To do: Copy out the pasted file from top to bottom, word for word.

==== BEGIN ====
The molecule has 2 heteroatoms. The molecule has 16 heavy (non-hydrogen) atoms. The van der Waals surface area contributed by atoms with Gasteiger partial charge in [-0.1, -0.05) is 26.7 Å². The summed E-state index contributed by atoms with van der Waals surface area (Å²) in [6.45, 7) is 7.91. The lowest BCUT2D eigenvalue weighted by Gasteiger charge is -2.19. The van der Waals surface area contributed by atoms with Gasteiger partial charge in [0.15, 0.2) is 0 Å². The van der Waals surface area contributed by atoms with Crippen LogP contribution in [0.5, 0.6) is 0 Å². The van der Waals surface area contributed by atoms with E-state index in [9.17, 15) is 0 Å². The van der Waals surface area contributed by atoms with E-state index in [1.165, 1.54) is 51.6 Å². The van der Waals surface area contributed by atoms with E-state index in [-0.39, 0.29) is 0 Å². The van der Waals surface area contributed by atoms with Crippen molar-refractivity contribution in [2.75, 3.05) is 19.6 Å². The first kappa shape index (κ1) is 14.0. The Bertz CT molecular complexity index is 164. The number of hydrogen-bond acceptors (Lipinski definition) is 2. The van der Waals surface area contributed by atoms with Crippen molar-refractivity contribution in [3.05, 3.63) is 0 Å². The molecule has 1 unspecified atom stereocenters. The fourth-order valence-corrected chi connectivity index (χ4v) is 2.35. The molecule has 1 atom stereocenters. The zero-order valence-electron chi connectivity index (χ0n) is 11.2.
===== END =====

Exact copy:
The molecule has 2 heteroatoms. The molecule has 16 heavy (non-hydrogen) atoms. The van der Waals surface area contributed by atoms with Gasteiger partial charge in [-0.1, -0.05) is 26.7 Å². The summed E-state index contributed by atoms with van der Waals surface area (Å²) in [6.45, 7) is 7.91. The lowest BCUT2D eigenvalue weighted by Gasteiger charge is -2.19. The van der Waals surface area contributed by atoms with Gasteiger partial charge in [0.15, 0.2) is 0 Å². The van der Waals surface area contributed by atoms with Crippen LogP contribution in [0.5, 0.6) is 0 Å². The van der Waals surface area contributed by atoms with E-state index in [9.17, 15) is 0 Å². The van der Waals surface area contributed by atoms with E-state index in [1.165, 1.54) is 51.6 Å². The van der Waals surface area contributed by atoms with E-state index in [-0.39, 0.29) is 0 Å². The van der Waals surface area contributed by atoms with Crippen molar-refractivity contribution in [2.75, 3.05) is 19.6 Å². The first kappa shape index (κ1) is 14.0. The Bertz CT molecular complexity index is 164. The number of hydrogen-bond acceptors (Lipinski definition) is 2. The van der Waals surface area contributed by atoms with Crippen molar-refractivity contribution in [3.05, 3.63) is 0 Å². The molecule has 1 unspecified atom stereocenters. The fourth-order valence-corrected chi connectivity index (χ4v) is 2.35. The molecule has 1 atom stereocenters. The zero-order valence-electron chi connectivity index (χ0n) is 11.2.